Another thing the struggle around this panel brought to the forefront for me was the importance of visual “cyphers”. I'll get to that in a future #ComixEngine.

#TheSolarGrid #ComixEngine #MakingComix #Work

All the Manga

There's this Japan segment in Chapter 5 of THE SOLAR GRID that I've been studying a bunch of Manga for. I'm not looking to emulate Manga superficially, not interested in the cliches of what manga style is thought to be (i.e. big eyes and speed-lines), but rather I'm looking to get into its essence. At the end of the day, it's still gonna be very much a Ganzeer comic, but Ganzeer after having soaked up some good Japanese sequential storytelling.

(Regarding that particular edition of Paul Pope's THE ONE TRICK RIP OFF pictured above; it includes a few shorts he did when he worked for Kodansha in Japan, hence it's inclusion in my manga study.)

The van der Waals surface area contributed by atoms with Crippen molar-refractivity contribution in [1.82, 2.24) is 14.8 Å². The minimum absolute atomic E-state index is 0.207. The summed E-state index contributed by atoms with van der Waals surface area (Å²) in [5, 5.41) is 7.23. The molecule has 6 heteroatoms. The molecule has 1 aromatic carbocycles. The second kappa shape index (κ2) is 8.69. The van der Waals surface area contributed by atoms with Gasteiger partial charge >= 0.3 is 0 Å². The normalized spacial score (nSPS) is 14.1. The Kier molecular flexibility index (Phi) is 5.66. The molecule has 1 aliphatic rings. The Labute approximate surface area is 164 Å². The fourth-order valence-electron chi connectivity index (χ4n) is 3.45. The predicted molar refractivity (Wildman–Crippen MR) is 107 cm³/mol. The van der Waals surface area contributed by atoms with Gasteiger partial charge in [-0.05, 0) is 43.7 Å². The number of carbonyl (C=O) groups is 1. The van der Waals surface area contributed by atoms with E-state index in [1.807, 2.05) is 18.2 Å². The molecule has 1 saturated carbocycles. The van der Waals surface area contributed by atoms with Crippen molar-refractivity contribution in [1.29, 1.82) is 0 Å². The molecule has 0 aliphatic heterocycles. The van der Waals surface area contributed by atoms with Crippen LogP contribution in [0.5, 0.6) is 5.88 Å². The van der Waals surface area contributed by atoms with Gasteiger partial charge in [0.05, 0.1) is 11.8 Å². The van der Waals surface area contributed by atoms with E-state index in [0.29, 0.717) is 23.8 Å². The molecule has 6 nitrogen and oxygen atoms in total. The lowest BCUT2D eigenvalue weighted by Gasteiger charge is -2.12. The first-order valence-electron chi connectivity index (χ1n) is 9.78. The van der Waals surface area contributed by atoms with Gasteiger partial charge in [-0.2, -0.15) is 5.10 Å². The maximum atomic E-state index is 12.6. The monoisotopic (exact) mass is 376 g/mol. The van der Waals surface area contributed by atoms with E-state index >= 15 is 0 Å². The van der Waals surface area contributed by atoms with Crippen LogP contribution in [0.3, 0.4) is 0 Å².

Some of the rules I've extracted that I'm looking to apply: 1. Ample blank space on page edges, except for the occasional panel or two that extend into the bleeds. 2. Tighter vertical gutters. 3. 3-7 panels per page max. 4. Simple lines, minimal shadows. 5. Various zipatone, patterns, and textures. 6. Very detailed backgrounds and inanimate objects. 7. Simple, animated faces. 8. Big hand-lettered sound effects, even for subtle sounds. 9. Key dramatic moments: realistic rendering. 10. Action: Tilt gutters, show speed in lineart.

#ComixEngine #TheSolarGrid #Work

Praise all Gods, the imaginary and fictitious.

Both inboxes are at a reassuring zero. And, my workspaces are fully organized and ready to receive me and my [work] load head on.

Shall we take a little tour?

Let's start with the office:

The Office

The chair at the far end near the window? That's where I sit. Not to do any drawing (that's reserved for the drafting table in the foreground to your left), but to do all the other things; email, graphic design, writing, etc. You'll notice a narrow draw/erase board for weekly to-dos, right above a magnetic strip where I put up important future dates to keep in mind (deadlines, scheduled talks, travel, etc.).